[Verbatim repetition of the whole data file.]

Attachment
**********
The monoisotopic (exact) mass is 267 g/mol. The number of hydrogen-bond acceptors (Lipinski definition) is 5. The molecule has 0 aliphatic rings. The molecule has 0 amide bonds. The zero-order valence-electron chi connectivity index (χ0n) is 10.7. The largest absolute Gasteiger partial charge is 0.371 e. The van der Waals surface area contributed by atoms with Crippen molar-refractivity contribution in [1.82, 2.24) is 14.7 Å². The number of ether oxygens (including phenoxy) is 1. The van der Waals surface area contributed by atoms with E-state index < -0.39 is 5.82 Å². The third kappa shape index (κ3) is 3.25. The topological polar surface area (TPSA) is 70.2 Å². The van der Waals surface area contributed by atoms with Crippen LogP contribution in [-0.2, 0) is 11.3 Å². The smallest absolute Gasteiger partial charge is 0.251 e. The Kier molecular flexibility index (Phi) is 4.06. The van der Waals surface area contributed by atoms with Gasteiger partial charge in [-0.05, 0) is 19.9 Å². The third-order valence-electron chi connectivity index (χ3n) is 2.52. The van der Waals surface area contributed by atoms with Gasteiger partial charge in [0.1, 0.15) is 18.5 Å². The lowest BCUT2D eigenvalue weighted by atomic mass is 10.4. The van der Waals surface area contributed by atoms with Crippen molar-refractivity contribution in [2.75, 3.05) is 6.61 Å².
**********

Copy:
The monoisotopic (exact) mass is 267 g/mol. The number of hydrogen-bond acceptors (Lipinski definition) is 5. The molecule has 0 aliphatic rings. The molecule has 0 amide bonds. The zero-order valence-electron chi connectivity index (χ0n) is 10.7. The largest absolute Gasteiger partial charge is 0.371 e. The van der Waals surface area contributed by atoms with Crippen molar-refractivity contribution in [1.82, 2.24) is 14.7 Å². The number of ether oxygens (including phenoxy) is 1. The van der Waals surface area contributed by atoms with E-state index < -0.39 is 5.82 Å². The third kappa shape index (κ3) is 3.25. The topological polar surface area (TPSA) is 70.2 Å². The van der Waals surface area contributed by atoms with Crippen LogP contribution in [-0.2, 0) is 11.3 Å². The smallest absolute Gasteiger partial charge is 0.251 e. The Kier molecular flexibility index (Phi) is 4.06. The van der Waals surface area contributed by atoms with Gasteiger partial charge in [-0.05, 0) is 19.9 Å². The third-order valence-electron chi connectivity index (χ3n) is 2.52. The van der Waals surface area contributed by atoms with Gasteiger partial charge in [0.1, 0.15) is 18.5 Å². The lowest BCUT2D eigenvalue weighted by atomic mass is 10.4. The van der Waals surface area contributed by atoms with Crippen molar-refractivity contribution in [2.75, 3.05) is 6.61 Å².